To create a cell array, the user must provide information about the dimension (1 for "V" and 2 for "M") of the cell array, and the range of each entry (length of V entries or rows*columns for M entries). This is used to determine the total size needed for the cell array, and the offsets needed to quickly access individual items in the entries.

Cell arrays of type **CVV are most commonly useful, given how often triangular arrays and matrices occur, as well as lists, each of whose entries is in turn a list of varying length.

Currently, only cell arrays of types I4CVV and R8CVV are implemented in this library.

### Languages:

CELL is available in a C version and a C++ version and a FORTRAN90 version and a MATLAB version.

### Related Data and Programs:

INDEX, a C++ library which converts a multidimensional vector index to a one-dimensional vector index; it can handle zero and one based indexing schemes, as well as column major and row major conventions.

SUBPAK, a C++ library which contains many utility routines;

### List of Routines:

• I4_MIN returns the minimum of two I4's.
• I4CVV_IGET gets item J from row I in an I4CVV.
• I4CVV_IINC increments item J from row I in an I4CVV.
• I4CVV_INDX indexes item J from row I in an I4CVV.
• I4CVV_ISET sets item J from row I in an I4CVV.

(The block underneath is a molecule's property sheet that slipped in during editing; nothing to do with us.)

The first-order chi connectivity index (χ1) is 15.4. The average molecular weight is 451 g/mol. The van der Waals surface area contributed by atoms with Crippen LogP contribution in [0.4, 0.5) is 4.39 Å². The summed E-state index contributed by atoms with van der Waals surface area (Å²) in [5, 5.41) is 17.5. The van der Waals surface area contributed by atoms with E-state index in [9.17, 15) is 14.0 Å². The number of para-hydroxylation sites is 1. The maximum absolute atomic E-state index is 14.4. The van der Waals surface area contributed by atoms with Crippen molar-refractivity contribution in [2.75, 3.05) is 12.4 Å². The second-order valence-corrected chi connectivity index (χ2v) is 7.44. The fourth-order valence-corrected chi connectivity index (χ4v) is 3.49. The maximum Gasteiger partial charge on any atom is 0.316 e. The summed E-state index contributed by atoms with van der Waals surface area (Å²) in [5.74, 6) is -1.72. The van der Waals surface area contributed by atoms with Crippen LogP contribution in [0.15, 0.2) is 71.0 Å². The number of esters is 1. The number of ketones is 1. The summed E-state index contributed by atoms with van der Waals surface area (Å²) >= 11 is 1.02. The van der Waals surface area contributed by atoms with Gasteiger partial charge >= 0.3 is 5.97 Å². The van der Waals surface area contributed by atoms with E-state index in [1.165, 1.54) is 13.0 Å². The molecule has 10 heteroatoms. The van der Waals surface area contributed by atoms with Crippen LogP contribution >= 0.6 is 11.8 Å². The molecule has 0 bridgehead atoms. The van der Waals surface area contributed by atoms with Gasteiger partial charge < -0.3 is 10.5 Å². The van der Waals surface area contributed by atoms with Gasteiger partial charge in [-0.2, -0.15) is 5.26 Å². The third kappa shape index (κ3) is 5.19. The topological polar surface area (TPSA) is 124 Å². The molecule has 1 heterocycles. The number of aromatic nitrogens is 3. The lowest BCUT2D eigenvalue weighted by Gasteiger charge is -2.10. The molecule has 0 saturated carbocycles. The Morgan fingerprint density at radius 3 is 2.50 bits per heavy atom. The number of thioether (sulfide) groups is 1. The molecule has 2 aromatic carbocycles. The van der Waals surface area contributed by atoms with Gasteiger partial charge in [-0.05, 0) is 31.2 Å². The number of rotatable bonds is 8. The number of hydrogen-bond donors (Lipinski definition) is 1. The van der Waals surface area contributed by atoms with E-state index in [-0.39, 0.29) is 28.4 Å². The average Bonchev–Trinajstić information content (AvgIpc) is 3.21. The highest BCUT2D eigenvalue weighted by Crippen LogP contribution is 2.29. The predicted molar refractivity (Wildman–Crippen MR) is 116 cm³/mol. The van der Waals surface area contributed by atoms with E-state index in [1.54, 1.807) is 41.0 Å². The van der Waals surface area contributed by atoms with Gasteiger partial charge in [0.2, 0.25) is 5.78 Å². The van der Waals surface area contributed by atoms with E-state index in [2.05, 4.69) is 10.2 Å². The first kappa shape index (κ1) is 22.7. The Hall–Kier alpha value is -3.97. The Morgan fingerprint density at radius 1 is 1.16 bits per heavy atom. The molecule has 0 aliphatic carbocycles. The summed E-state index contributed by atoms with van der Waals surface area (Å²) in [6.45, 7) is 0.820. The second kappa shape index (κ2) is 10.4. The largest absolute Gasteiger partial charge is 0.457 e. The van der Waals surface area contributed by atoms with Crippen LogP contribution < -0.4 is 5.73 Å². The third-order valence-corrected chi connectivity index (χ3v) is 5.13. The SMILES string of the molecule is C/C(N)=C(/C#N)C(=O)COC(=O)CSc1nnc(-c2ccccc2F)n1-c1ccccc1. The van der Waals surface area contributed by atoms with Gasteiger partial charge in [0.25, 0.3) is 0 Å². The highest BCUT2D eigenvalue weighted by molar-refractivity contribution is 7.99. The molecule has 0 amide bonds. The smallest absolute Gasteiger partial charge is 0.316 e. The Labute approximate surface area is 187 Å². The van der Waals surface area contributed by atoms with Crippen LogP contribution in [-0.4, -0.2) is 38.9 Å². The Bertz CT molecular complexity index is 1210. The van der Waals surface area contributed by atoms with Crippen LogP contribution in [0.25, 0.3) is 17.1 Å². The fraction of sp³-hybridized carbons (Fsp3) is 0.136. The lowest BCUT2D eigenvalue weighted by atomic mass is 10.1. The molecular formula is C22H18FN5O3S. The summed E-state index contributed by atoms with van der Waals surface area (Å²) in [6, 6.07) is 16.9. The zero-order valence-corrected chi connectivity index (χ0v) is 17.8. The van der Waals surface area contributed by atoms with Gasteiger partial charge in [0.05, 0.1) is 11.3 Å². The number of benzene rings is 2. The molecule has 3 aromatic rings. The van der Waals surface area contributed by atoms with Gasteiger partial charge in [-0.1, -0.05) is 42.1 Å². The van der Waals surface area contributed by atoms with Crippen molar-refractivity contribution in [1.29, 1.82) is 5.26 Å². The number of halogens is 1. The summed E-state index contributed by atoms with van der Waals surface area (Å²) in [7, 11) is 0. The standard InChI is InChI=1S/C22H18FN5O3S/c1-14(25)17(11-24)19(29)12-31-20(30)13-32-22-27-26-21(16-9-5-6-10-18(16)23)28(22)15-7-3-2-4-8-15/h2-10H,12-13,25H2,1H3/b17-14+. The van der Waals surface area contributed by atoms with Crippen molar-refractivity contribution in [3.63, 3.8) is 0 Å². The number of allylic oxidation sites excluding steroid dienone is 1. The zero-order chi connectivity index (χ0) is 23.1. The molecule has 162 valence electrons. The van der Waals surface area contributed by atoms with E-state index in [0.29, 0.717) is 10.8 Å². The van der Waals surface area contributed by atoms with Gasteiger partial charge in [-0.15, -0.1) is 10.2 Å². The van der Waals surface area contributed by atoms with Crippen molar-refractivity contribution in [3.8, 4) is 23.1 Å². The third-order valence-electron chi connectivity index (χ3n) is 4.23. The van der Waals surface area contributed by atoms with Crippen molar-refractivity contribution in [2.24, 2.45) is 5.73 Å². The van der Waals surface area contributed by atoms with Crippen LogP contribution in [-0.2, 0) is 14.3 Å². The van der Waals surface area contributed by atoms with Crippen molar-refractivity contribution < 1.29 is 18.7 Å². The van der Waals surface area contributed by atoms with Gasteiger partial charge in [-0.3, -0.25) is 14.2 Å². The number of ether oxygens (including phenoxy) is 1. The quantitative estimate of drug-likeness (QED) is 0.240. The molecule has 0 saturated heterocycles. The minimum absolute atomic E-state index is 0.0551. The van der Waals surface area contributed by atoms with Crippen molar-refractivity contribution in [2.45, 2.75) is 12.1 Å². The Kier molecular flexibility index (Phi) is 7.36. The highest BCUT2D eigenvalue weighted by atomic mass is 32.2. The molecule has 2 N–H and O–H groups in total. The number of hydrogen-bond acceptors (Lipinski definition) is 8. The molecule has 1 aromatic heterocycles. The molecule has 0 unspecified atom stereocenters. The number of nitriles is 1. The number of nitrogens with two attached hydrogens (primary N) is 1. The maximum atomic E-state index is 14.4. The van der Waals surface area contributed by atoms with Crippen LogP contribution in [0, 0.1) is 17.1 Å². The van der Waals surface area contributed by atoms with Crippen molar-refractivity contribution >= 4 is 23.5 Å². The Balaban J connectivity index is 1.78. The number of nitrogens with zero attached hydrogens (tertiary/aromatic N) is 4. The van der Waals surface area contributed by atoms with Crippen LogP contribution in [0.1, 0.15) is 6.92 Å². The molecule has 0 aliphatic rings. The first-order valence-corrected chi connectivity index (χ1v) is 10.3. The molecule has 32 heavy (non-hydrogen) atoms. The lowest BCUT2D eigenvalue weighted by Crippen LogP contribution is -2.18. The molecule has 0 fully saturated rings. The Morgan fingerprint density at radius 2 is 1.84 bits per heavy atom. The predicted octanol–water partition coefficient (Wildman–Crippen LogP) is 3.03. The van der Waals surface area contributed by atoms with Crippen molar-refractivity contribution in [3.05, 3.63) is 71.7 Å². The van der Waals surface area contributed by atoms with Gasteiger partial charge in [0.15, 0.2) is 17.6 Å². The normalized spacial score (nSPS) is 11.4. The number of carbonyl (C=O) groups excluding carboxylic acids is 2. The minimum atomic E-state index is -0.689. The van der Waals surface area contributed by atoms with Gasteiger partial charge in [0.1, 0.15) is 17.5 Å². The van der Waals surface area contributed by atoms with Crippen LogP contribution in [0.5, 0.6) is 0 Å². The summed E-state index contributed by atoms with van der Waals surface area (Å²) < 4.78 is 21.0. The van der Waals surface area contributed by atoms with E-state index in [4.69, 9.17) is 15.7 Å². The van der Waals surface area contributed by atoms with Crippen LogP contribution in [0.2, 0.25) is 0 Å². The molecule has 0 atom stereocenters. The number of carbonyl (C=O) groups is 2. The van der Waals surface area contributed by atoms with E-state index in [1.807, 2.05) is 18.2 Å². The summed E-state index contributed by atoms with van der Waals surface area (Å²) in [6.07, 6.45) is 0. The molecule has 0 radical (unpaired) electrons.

• I4CVV_NGET_NEW gets N items JN(*) from rows IN(*) in an I4CVV.
• I4CVV_NINC increments items JN(*) from rows IN(*) in an I4CVV.
• I4CVV_NNDX gets N items JN(*) from rows IN(*) in an I4CVV.
• I4CVV_NSET sets items JN(*) from rows IN(*) in an I4CVV.
• I4CVV_OFFSET determines the row offsets of an I4CVV.
• I4CVV_PRINT prints an I4CVV.
• I4CVV_RGET_NEW gets row I from an I4CVV.
• I4CVV_RINC increments row I in an I4CVV.
• I4CVV_RNDX indexes row I from an I4CVV.
• I4CVV_RSET sets row I from an I4CVV.
• I4CVV_SIZE determines the size of an I4CVV.
• I4VEC_MAX returns the value of the maximum element in an I4VEC.
• I4VEC_PRINT prints an I4VEC.
• I4VEC_TRANSPOSE_PRINT prints an I4VEC "transposed".
• R8CVV_IGET gets item J from row I in an R8CVV.
• R8CVV_IINC increments item J from row I in an R8CVV.
• R8CVV_INDX indexes item J from row I in an R8CVV.
• R8CVV_ISET sets item J from row I in an R8CVV.
• R8CVV_NGET_NEW gets N items JN(*) from rows IN(*) in an R8CVV.
• R8CVV_NINC increments items JN(*) from rows IN(*) in an R8CVV.
• R8CVV_NNDX indexes N items JN(*) from rows IN(*) in an R8CVV.
• R8CVV_NSET sets items JN(*) from rows IN(*) in an R8CVV.
• R8CVV_OFFSET determines the row offsets of an R8CVV.
• R8CVV_PRINT prints an R8CVV.
• R8CVV_RGET_NEW gets row I from an R8CVV.
• R8CVV_RINC increments row I in an R8CVV.
• R8CVV_RNDX indexes row I from an R8CVV.
• R8CVV_RSET sets row I from an R8CVV.
• R8CVV_SIZE determines the size of an R8CVV.
• R8VEC_PRINT prints an R8VEC.
• R8VEC_TRANSPOSE_PRINT prints an R8VEC "transposed".
• TIMESTAMP prints the current YMDHMS date as a time stamp.

You can go up one level to the C++ source codes.

Last revised on 07 December 2012.